The monument where "visitors can simultaneously straddle the territory of four states" is maintained as a tourist attraction by the Navajo Nation Parks and Recreation Department. Unlike many other attractions based on political boundaries, such as the Berlin Wall, it is an example of a political boundary as a tourist destination for the sake of itself. The monument consists of a granite disk embedded with a smaller bronze disk around the point, surrounded by smaller, appropriately located state seals and flags representing both the states and tribal nations of the area. Circling the point, with two words in each state, the disk reads, "Four states here meet in freedom under God." Around the monument, local Navajo and Ute artisans sell souvenirs and food. An admission fee is required to view and photograph the monument. The monument is a popular tourist attraction despite its remote and isolated location. It has become somewhat of a phenomenon for people to travel long distances to take pictures of family and friends at the monument in Twister-like poses, sitting on the disk, in a circle of friends or family around the disk, or for couples to kiss directly over the disk.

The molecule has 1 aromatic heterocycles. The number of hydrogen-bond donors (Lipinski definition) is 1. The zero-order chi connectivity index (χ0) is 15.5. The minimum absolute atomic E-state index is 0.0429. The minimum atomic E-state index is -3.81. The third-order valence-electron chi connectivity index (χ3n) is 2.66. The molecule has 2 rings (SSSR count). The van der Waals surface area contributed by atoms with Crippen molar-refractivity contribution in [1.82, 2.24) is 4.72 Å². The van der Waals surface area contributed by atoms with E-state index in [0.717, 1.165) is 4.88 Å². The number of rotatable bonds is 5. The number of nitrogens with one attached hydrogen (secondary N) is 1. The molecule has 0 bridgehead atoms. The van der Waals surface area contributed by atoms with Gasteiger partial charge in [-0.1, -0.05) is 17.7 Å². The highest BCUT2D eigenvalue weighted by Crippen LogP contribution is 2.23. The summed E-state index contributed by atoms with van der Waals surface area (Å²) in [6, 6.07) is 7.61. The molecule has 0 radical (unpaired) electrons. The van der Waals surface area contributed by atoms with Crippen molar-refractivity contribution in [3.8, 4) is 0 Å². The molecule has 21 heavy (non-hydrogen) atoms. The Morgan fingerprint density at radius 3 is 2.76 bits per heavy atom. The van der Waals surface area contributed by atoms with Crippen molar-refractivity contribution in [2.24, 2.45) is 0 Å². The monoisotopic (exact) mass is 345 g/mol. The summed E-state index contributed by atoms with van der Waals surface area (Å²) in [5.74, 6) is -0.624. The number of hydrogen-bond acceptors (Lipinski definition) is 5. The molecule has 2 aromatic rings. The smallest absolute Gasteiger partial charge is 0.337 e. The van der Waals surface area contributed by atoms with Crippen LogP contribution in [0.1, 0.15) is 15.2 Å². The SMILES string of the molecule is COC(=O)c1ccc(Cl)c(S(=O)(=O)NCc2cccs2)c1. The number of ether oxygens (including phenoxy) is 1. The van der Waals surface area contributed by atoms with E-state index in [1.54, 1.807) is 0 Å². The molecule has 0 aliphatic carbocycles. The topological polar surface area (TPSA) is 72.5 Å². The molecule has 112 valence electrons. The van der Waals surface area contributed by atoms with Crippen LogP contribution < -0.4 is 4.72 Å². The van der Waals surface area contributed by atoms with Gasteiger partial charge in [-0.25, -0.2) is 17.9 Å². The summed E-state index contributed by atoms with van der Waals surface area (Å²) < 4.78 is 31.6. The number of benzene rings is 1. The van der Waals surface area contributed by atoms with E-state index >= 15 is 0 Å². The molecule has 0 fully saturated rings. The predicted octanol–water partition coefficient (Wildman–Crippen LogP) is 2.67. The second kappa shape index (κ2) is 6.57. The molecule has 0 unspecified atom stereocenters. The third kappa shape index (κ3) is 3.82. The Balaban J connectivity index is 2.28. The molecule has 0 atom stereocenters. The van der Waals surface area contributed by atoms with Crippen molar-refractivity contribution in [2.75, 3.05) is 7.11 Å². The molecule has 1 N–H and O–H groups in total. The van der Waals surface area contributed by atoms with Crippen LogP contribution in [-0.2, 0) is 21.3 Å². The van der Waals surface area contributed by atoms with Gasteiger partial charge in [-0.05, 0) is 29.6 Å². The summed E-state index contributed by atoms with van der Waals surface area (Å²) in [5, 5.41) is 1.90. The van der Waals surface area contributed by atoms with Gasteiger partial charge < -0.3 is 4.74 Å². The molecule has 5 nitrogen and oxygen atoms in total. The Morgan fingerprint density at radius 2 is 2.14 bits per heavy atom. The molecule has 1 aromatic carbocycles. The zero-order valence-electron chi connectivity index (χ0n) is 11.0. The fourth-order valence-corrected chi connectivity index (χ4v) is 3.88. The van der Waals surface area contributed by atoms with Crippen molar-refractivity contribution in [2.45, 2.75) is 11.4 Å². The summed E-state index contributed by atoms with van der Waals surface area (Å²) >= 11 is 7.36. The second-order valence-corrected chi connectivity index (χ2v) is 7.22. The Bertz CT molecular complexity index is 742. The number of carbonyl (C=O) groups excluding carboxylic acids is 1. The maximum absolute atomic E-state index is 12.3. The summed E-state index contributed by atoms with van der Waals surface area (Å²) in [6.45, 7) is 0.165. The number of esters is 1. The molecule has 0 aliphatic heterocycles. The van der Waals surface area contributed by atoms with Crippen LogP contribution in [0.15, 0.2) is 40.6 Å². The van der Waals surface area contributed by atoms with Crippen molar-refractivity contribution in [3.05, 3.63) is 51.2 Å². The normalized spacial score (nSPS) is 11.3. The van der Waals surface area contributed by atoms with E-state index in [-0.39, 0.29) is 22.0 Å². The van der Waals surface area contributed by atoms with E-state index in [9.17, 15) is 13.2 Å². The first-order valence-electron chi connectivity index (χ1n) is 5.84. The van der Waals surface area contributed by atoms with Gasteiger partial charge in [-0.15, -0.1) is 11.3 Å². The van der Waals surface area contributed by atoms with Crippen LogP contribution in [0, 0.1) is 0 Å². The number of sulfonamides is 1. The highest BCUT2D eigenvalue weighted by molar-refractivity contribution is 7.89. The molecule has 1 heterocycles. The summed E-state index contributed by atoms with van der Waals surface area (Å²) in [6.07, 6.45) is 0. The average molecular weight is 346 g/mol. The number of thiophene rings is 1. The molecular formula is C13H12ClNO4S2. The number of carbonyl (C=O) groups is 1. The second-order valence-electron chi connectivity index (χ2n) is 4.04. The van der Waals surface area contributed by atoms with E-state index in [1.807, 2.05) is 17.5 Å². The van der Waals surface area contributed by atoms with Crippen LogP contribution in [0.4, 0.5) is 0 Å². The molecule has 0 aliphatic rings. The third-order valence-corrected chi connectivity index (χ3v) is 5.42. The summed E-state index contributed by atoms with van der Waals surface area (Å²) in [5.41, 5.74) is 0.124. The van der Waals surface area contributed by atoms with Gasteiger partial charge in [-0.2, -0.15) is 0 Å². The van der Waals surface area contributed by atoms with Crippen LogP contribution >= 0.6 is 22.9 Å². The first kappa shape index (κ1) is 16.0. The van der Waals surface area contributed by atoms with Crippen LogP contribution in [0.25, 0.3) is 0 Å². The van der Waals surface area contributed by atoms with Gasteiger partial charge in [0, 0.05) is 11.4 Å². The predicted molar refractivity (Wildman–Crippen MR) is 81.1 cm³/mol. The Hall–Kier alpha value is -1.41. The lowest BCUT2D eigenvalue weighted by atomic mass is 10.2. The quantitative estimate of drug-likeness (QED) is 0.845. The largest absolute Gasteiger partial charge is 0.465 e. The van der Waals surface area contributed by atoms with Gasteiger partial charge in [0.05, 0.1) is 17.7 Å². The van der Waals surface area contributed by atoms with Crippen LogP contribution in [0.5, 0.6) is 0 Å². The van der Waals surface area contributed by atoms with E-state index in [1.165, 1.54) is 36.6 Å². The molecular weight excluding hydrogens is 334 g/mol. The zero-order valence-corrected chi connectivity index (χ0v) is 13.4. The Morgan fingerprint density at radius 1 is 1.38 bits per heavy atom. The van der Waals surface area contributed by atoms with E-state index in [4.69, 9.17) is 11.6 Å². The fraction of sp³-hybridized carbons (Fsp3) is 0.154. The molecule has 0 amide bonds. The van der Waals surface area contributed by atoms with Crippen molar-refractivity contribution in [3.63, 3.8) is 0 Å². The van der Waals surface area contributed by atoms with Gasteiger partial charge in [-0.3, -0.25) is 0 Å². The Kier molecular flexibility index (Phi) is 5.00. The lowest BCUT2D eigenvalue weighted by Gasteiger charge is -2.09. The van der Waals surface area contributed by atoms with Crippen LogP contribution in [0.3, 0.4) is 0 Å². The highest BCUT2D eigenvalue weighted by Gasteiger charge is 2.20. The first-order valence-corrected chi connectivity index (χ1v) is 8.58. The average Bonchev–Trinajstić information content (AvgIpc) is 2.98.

I really enjoyed sitting on the four corners but I wouldn't sit still enough for Mia to get a good picture.
For those of you that don't know what this is it's where Colorado, Utah, New Mexico and Arizona all meet. "Four states here meet in freedom under God" is the quote directly around the middle disk.
Though this place is in the middle of nowhere it was beautiful to see.